By the way Lefties…notice how all the Anglo countries have gone with Right Wing governments? It seems like the Left are consistently not delivering a message that the people want to hear.

          • Naturesong 17.1.2.1.1

            It seems like the media are consistently not delivering the lefts message.

            FIFY

            Quick point though, I can’t see Labour as anything other than a centrist party – they are not the “left”.
            The Greens, with a social democratic focus come in as centre left.
            National ostensibly centre right but happy to use ACT as their rightwing cats paw.

            • Colonial Viper 17.1.2.1.1.1

              It seems like the media are consistently not delivering the lefts message.

              well yes, this is also true, and it is one reason that the original The Standard was started by the NZ Labour movement so it is not a new or novel problem.

              If I were to rephrase the issue then: other than rare exceptions like The Standard 2.0 the Left has not invested in independent media channels and infrastructure of its own, and relying on the corporate media to take a set against their own interests is not very realistic.

              • Draco T Bastard

                And the reason for that is that they seem to have forgotten why a mass membership party/parties is essential. With just a little bit of effort from everyone Labour and the Greens should be able to out spend National.

          • cricklewood 17.1.2.1.2

            I agree with those sentiments Key and English are oft criticized for the level of borrowing and sure it could have been spent better.

            But that has been far better than an Abbot style slash and burn. Imagine the mess and inequality we would have now if the they had gone down that path with someone like Brash.

            For a right wing government they could have been far worse…

            • Tracey 17.1.2.1.2.1

              you realise that alot of the so called new spending was a drop, in real terms. this is why some on the left arent congratulating them.

              • cricklewood

                I’m not congratulating anyone just pointing out that they haven’t taken the big stick to spending compared to say Abbott… For that I am somewhat grateful.

                • Tracey

                  did australia have a douglas, richardson, shipley slash and burn? it could be the right here did more earlier? dunno, just thinking out loud.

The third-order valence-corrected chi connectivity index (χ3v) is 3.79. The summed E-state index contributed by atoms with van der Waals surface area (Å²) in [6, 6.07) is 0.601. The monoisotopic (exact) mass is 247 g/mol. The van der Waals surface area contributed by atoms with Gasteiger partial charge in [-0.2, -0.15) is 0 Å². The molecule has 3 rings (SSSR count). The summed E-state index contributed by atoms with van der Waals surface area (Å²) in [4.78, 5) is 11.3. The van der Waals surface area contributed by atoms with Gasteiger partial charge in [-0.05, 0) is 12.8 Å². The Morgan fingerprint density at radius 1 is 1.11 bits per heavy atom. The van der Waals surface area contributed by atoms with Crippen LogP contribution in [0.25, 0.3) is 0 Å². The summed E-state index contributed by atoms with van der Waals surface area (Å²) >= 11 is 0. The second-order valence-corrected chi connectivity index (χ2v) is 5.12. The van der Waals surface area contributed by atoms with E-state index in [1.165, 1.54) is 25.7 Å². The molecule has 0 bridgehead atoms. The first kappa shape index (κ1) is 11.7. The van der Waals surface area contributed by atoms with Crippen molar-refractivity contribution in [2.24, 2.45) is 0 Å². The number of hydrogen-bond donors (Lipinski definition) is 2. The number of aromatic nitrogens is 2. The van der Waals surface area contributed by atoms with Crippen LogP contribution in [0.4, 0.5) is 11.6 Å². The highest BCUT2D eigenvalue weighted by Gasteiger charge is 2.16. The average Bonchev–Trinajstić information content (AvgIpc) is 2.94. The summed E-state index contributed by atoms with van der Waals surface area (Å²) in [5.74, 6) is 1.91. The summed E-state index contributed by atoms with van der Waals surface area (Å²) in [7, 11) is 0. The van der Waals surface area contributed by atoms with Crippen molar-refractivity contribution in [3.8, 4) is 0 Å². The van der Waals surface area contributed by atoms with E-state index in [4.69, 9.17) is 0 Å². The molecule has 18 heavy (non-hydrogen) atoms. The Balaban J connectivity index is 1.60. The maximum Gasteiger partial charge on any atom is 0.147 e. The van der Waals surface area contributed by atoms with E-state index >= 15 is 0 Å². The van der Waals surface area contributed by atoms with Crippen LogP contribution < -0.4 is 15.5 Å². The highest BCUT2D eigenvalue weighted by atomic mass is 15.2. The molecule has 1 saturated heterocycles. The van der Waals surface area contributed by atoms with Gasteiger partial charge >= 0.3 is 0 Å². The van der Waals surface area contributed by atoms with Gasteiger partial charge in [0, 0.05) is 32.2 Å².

• Colonial Viper

                    Yes NZ went faster and harder with neoliberal reforms than Australia and Canada did. The UK under Thatcher and the US under Reagan/Bush/Clinton went the furthest, earliest.

                    From what I hear, if the Australian unions don’t get militant fast, they will end up like the toothless NZ ones.

                  • cricklewood

                    Its fair to say aussie didn’t have the first act govt that set up and allowed the likes of Richardson into power…
                    You’ll struggle to convince me that a Brash led govt would have been as pragmatic as Key obviously Key through pragmatism has stayed longer in power than Brash would have but I would argue has done less damage. In terms of right wing govts this one could have been much worse.

          • Tracey 17.1.2.1.3

            yup… and a vote for labour will only prolong the lack of voice

    • Stuart Munro 17.2

      I don’t know about making NZ rich – more like government coffers, not the same thing at all – but he made it work to some degree. English made a complete f**k of it – found his tax cuts failed but was too hidebound to reverse them and then compounded his error with GST, sending NZ further into recession.

      If by some stupendous miracle, (an end-run gerrymander of epic proportions, or maybe martial law), the Gnats somehow scrape enough votes and waka-jumpers to form a government, someone should take Treasury off Bill before he hurts himself any more.

  18. Tracey 18

    More Debt Less Jobs
    brought to you by the National Party

    Lying to you since 2008…

    • Draco T Bastard 18.1

      Well, under the previous Labour led government we had more debt and more jobs – until the whole lot fell over. Of course, that was private debt rather than public but it did result in the same effect – a few people got richer, a lot of people got poorer and then it crashed.

  19. lurgee 19

    But English knew he didn’t have it. Extending Paid Parental Leave by 4 weeks doesn’t undercut Labour’s plan to extend it by 12. It just highlights how much more significant Labour’s plan is.

    Problem is, most people will look at the different plans and think, “National’s plan seems a bit more sensible. Labour seem to be a bit wild on this. Let’s not rush into things.”

    People will instinctively opt for the less radical option on most occasions as they are inherently risk adverse and conservative.

    • Colonial Viper 19.1

      Key and English understand this aspect of the Kiwi psyche very well; Labour less so.